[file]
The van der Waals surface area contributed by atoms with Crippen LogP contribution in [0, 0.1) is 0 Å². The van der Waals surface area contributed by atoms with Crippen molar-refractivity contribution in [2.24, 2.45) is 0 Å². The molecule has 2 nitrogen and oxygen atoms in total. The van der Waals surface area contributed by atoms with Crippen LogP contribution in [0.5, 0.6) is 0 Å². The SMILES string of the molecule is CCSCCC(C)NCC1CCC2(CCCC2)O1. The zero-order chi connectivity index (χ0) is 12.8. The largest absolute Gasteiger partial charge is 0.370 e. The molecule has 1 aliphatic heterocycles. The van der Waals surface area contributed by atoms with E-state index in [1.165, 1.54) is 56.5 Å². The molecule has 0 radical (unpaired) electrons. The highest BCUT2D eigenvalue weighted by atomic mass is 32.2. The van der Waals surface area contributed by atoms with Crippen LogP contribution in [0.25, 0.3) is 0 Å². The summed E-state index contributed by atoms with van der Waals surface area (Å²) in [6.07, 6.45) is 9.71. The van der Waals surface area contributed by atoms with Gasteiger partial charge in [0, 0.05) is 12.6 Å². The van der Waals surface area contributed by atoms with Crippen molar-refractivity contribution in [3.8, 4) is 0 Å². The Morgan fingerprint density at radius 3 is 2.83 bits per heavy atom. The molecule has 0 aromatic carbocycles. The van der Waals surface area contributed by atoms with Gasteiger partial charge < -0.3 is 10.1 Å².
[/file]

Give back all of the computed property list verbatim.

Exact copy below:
The van der Waals surface area contributed by atoms with Crippen LogP contribution in [0, 0.1) is 0 Å². The van der Waals surface area contributed by atoms with Crippen molar-refractivity contribution in [2.24, 2.45) is 0 Å². The molecule has 2 nitrogen and oxygen atoms in total. The van der Waals surface area contributed by atoms with Crippen LogP contribution in [0.5, 0.6) is 0 Å². The SMILES string of the molecule is CCSCCC(C)NCC1CCC2(CCCC2)O1. The zero-order chi connectivity index (χ0) is 12.8. The largest absolute Gasteiger partial charge is 0.370 e. The molecule has 1 aliphatic heterocycles. The van der Waals surface area contributed by atoms with E-state index in [1.165, 1.54) is 56.5 Å². The molecule has 0 radical (unpaired) electrons. The highest BCUT2D eigenvalue weighted by atomic mass is 32.2. The van der Waals surface area contributed by atoms with Crippen LogP contribution in [0.25, 0.3) is 0 Å². The summed E-state index contributed by atoms with van der Waals surface area (Å²) in [6.07, 6.45) is 9.71. The van der Waals surface area contributed by atoms with Gasteiger partial charge in [0, 0.05) is 12.6 Å². The van der Waals surface area contributed by atoms with Crippen molar-refractivity contribution in [3.8, 4) is 0 Å². The Morgan fingerprint density at radius 3 is 2.83 bits per heavy atom. The molecule has 0 aromatic carbocycles. The van der Waals surface area contributed by atoms with Gasteiger partial charge < -0.3 is 10.1 Å².